I’m working with the form of the “garland” as a particularly loaded ritual object and symbol of devotion in religious contexts (like a Hindu wedding ceremony) as well as being wielded as part of political spectacles in the current political context in India, now controlled by a far-right Hindu nationalist party (Modi’s BJP). I’m linking garlands, jewelry, and armor in their functions as symbolic, decorative, and protective objects—but they also function as guises, ruses, objects that trick us into becoming devotees, objects that hide ugly truths and present fictitious outward-facing narratives to observers.
I’m presenting a paper titled “Carrying Cloth: Materials, Migration and Mediated Identity” at the Textile Society of America symposium in Vancouver in September 2018. My next research trip will take me to Trinidad and Tobago in December, where I hope to learn more about the South Asian diaspora in the Caribbean. I’ll be showing my new work in a two-person show (titled Margins, Material, and Metaphor) with the amazing artist Olivia Valentine at Heaven Gallery in Chicago in March–April 2019. I’m also working towards a publication project, and I will continue collaborating with artist and colleague Sarah Nance on our ongoing series of sand drawings.
Above and below: Surabhi Ghosh and Sarah Nance, 15:1 (circle packing), black sand, 12 ft x 12 ft, 2017. Photos: Guy L’Heureux
Liz Miller: I know that artists are only supposed to make art and do artsy things, but I’m always curious about artists’ interests outside of art. What are you doing when you’re not in the studio?
Surabhi Ghosh: I am in the studio as much as possible! But I’m also a teacher, and I’ve been running the Fibres & Material Practices program at Concordia for three years, so a big chunk of my time is spent on that, which is a real pleasure and an honor, even if I wish I had more studio time during the school year. But right now it’s summer, and I’m in the studio every day!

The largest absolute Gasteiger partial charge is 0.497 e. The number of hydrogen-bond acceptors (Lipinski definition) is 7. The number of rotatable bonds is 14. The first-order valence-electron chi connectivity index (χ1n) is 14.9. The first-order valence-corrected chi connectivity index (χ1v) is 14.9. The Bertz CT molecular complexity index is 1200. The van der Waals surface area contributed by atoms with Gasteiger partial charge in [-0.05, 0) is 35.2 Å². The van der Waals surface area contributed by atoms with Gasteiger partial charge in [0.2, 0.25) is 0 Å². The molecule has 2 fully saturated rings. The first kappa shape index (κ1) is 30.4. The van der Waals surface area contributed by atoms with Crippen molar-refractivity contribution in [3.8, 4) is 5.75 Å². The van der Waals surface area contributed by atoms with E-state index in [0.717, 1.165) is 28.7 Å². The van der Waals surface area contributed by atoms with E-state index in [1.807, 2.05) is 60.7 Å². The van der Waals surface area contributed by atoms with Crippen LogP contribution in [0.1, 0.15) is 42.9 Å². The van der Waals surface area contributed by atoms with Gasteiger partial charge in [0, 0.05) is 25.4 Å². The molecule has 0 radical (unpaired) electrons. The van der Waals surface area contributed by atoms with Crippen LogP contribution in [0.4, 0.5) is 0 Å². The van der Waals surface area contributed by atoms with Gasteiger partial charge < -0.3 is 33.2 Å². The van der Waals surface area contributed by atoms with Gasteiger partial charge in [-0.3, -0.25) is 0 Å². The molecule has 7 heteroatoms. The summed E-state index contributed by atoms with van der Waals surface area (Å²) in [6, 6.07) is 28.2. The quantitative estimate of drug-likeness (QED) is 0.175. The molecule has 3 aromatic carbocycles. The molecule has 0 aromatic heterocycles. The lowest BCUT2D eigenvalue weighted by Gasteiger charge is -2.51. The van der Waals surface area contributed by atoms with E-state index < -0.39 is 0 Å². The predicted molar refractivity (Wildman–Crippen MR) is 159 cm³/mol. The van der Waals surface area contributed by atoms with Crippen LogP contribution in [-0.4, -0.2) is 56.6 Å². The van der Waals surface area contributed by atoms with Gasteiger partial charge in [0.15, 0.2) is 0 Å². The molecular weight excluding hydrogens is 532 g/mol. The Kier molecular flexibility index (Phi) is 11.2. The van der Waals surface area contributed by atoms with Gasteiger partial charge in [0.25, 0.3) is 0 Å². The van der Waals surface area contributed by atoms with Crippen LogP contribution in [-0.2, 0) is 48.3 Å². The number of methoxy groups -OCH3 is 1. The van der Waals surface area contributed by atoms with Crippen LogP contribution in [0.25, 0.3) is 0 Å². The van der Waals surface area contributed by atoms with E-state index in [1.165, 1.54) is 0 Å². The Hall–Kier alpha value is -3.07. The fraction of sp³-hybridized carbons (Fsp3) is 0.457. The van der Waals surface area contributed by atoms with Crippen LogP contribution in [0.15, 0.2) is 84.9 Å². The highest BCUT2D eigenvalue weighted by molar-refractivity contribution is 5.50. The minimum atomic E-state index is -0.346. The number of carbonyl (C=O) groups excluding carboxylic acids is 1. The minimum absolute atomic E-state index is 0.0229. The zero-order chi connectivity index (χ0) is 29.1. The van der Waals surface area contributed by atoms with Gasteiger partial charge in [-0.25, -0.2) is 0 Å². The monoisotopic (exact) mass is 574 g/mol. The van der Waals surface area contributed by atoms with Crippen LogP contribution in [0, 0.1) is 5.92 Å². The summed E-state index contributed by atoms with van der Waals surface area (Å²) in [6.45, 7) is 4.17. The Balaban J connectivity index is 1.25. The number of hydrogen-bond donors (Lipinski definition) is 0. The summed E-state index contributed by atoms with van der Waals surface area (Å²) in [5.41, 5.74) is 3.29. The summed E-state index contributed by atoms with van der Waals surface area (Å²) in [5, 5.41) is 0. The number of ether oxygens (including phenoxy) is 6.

Outside of art and work, I spend as much time as possible with my amazing partner Rob. This summer, we wander around Montreal, cook and consume delicious food and drink, watch films, listen to music, read . . . we also collaborate on publication projects and are just starting to work on a new book. We spend a ridiculous amount of time doting on our kitty Rafi. My mom lives in California and my sister lives in Switzerland, so I spend time keeping in touch with them, and we are always planning our next get-together. I also spend time talking about how I should do more exercise.
Surabhi Ghosh is an artist and educator based in Montreal, Quebec. Her current work investigates the transmission of culture to diasporic people, specifically South Asian immigrants and their descendants in North America. She uses textiles, patterns, and site-responsive installations to materialize contradictory narratives which begin and end in her own experiences. Recently, her work has been exhibited at the Wing Luke Museum in Seattle, FOFA Gallery in Montreal, SPACE Gallery in Portland, ME, Duke Hall Gallery in Harrisonburg, VA, and Ditch Projects in Springfield, OR. Ghosh received her MFA in Fiber from Cranbrook Academy of Art and her BFA in Fabric Design from the University of Georgia. She is currently Associate Professor and Program Coordinator of Fibres & Material Practices at Concordia University.